About This Course
This To Be Welcoming course develops knowledge and critical thinking skills surrounding issues of bias, disability, and equity. In this course we model notions of justice, consider how ableism affects society, and build from personal experiences. We begin with key terms like "disability" or "ableism," followed by a video module featuring faculty experts answering commonly asked questions. Next, we build on our key ideas to see how disability is presented in popular media, inclusion, and accommodations. We conclude with points for starting your own discussions on Disability bias and considering appropriate responses.
Meet Your Instructors
Dr. Seena M. Skelton
Director of Operations
Indiana University-Purdue University
Arizona State University
Dr. Skelton is Director of Operations of the Midwest and Plains Equity Assistance Center where she plans and manages projects and services offered to public state and local education agencies throughout the Center’s thirteen-state region. Dr. Skelton has worked as an educational consultant for a regional special education resource center in southwest Ohio, a lead consultant for three state-wide school improvement initiatives funded by the Ohio Department of Education, and held co-director positions at the Equity Alliance at Arizona State University and the Great Lakes Equity Center at Indiana University-Purdue University Indianapolis. She has garnered more than 20 years of experience working in the areas of systems change, school improvement, and educational equity. Dr. Skelton has been an adjunct professor at Northern Kentucky University, the University of Cincinnati, the College of Mount Saint Joseph and IUPUI. She has co-authored book chapters on implementing systemic change for improved student outcomes, and regularly presents at numerous local, state, and national conferences on various topics related to promoting the success of historically marginalized students. Her latest scholarly work explores her identity as a Black woman with a disability, including her own educational experiences and how her identity shapes the professional learning work she engages in with public educators.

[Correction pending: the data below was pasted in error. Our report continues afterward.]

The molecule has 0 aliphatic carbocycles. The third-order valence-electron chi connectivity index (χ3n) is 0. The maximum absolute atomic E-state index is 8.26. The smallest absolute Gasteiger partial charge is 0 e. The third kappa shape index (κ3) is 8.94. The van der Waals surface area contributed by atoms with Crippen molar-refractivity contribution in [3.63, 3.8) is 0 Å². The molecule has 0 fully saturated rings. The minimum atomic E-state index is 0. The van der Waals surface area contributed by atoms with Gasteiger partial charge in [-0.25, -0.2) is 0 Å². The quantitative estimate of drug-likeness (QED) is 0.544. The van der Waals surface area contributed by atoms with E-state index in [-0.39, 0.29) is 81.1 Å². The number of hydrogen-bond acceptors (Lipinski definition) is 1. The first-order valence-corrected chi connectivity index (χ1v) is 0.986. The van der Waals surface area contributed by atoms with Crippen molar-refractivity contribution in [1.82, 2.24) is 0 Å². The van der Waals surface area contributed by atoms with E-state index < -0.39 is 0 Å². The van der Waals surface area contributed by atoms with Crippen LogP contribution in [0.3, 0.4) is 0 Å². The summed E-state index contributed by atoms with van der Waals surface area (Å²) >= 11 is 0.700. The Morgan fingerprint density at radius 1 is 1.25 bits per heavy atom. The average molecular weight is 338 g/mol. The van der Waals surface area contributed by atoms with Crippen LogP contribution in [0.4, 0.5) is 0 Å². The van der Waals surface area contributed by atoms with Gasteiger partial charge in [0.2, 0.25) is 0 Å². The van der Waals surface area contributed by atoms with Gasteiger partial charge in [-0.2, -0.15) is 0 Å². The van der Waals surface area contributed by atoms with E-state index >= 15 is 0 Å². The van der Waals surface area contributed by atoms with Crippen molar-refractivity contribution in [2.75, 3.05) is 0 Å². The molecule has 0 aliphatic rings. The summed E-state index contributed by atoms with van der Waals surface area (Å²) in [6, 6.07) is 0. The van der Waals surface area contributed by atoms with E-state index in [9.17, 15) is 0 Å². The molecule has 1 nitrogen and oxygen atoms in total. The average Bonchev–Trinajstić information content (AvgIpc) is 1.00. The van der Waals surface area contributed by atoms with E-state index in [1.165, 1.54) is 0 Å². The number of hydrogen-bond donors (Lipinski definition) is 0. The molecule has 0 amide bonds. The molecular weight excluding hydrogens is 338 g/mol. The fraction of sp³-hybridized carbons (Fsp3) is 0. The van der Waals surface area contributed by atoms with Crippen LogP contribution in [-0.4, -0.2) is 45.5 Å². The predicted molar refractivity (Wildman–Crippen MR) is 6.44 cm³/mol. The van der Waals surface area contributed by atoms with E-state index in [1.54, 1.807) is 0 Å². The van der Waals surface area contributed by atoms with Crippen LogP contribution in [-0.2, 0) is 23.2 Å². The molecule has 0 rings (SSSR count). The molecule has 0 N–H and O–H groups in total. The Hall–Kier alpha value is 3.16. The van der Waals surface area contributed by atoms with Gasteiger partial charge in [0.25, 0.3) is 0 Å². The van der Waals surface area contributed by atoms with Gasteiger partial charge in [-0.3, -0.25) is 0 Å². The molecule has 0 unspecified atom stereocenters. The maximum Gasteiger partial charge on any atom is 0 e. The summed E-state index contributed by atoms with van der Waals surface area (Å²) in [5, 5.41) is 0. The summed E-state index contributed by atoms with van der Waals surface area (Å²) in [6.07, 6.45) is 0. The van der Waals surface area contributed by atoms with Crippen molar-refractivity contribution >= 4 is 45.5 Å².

University of Washington